The proverb already says that “he who is ugly, loves, looks beautiful”, and in food, referring to “the ugly” is nothing new. This is, in fact, a reason to celebrate in one of the most popular food shows on Netflix. AT Ugly DeliciousKorean-American chef David Chang shows exactly the delicious ugly dishes he finds in the four corners of the world.
But baking has been marginal in this heyday of the unsightly and imperfect—until now. The pandemic and self-isolation have given rise to a school of new confectioners who have found similar precursors to a maximalist approach to confectionery on Instagram. These are dirty, grotesque, even kitschy cakes. Ugly cakes? Maybe for some.
In Lisbon, Pedro Brito, At 27, he began getting his first oven experience sometime in 2020. “I’ve always had a relationship with baking, but in an informal, familiar way,” he tells Time Out. During the pandemic, he started decorating cakes “for fun.” “It was for fun. My friend was supposed to have a birthday and he said, “Make me a birthday cake.” Having studied graphic design in Lisbon and fine arts in Caldas da Rainha, he was in awe of the creativity of what he had in his hands and it took me some time to create the @crackedbolos Instagram page. “Soon, people I didn’t know started placing orders with me, and from then on, I didn’t even have time to think too much, I just started trying things and responding to customers,” he says.
The taste may be questionable for some, but there is an aesthetic consistency in the creations featured on the digital showcase. “It seems to me that there is something cartoonish in cakes, from the world of animation. My original idea was to make cakes the way I imagined them when I was little. A giant cake with a strange structure that seems to be more like one almost sculptural and funny object,” he explains.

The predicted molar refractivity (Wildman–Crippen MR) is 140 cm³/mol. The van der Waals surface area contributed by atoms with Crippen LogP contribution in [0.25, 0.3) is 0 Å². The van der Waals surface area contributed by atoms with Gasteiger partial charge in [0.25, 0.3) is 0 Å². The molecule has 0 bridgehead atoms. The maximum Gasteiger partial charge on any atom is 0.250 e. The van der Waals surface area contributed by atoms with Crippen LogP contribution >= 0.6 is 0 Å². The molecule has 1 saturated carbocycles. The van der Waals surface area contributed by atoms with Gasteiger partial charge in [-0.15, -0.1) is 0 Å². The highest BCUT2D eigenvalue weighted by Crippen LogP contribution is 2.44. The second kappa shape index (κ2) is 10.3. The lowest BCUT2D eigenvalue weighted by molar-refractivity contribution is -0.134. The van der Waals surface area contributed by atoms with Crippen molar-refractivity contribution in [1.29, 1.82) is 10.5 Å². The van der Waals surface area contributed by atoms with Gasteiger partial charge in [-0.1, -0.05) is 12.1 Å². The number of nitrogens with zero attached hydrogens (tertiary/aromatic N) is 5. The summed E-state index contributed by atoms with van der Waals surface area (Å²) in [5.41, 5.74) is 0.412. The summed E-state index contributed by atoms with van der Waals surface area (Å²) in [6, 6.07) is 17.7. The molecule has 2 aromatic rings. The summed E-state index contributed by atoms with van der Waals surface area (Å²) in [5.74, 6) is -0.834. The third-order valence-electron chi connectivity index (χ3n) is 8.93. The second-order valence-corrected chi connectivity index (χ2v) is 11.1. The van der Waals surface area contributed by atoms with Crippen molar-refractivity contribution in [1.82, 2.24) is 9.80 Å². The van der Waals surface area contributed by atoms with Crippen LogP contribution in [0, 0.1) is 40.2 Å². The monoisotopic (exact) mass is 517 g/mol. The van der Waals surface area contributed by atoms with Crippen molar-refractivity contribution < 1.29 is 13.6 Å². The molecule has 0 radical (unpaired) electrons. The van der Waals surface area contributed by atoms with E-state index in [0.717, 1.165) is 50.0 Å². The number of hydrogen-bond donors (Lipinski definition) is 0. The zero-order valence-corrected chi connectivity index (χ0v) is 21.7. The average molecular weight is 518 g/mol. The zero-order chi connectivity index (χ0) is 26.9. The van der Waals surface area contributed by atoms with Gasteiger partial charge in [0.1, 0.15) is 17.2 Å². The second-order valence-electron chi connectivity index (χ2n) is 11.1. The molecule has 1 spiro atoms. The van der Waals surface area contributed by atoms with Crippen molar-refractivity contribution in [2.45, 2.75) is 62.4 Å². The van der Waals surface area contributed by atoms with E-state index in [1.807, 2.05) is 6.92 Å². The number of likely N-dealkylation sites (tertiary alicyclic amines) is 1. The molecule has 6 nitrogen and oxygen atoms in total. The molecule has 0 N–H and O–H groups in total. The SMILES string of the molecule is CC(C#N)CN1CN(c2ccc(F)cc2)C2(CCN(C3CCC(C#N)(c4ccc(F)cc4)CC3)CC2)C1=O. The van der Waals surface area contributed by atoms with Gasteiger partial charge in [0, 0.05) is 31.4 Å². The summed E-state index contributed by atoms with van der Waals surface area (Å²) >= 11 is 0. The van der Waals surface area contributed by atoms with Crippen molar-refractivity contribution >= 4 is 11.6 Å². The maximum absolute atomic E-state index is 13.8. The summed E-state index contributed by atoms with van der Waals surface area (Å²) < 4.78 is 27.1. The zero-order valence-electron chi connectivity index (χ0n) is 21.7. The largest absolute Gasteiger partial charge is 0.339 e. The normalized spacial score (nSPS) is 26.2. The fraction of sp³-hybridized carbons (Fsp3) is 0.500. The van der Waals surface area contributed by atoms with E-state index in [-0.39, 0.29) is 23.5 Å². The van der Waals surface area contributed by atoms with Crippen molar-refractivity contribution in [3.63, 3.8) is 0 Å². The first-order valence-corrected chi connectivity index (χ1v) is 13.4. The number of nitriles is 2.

However, when one reads the essentially praises from fans of this unorthodox patisserie on the internet, opinions outside of the comment box are divided. “There are bad reactions, people who find it almost disgusting, but I also find it funny to joke about it. There is a very visceral reaction to food, especially when it looks strange, ”he says, not hiding the ironic intentionality in what he does. “I decorate it until I have a click that is in some way absurd, funny or there is something that causes a reaction.
And if in aesthetics it is supposed to challenge the standards, then in the tastes of Pedro it is more restrained. “Now I do safer things in terms of taste,” he admits. Nowadays, cake options are based on classics such as chocolate, lemon, vanilla or carrot, for example, leaving the biggest feature for mocha and spice or orange and cardamom options. “Because cake is common to a lot of people, I try not to risk too much in terms of taste to please the group.” As time goes by, he hopes to “expand” and venture into flavor combinations “to also ‘play right’ with the look”.
Cracked Cakes are currently only available for delivery in the Lisbon area. Orders are taken online and cakes can be picked up free of charge in the Peña de France or Cais do Sodre area with a payment of €5. A cake with 20-24 pieces costs 50 euros, while a cake with 44 pieces can cost 95 euros.
Instagram @cracked.bolos. email@example.com
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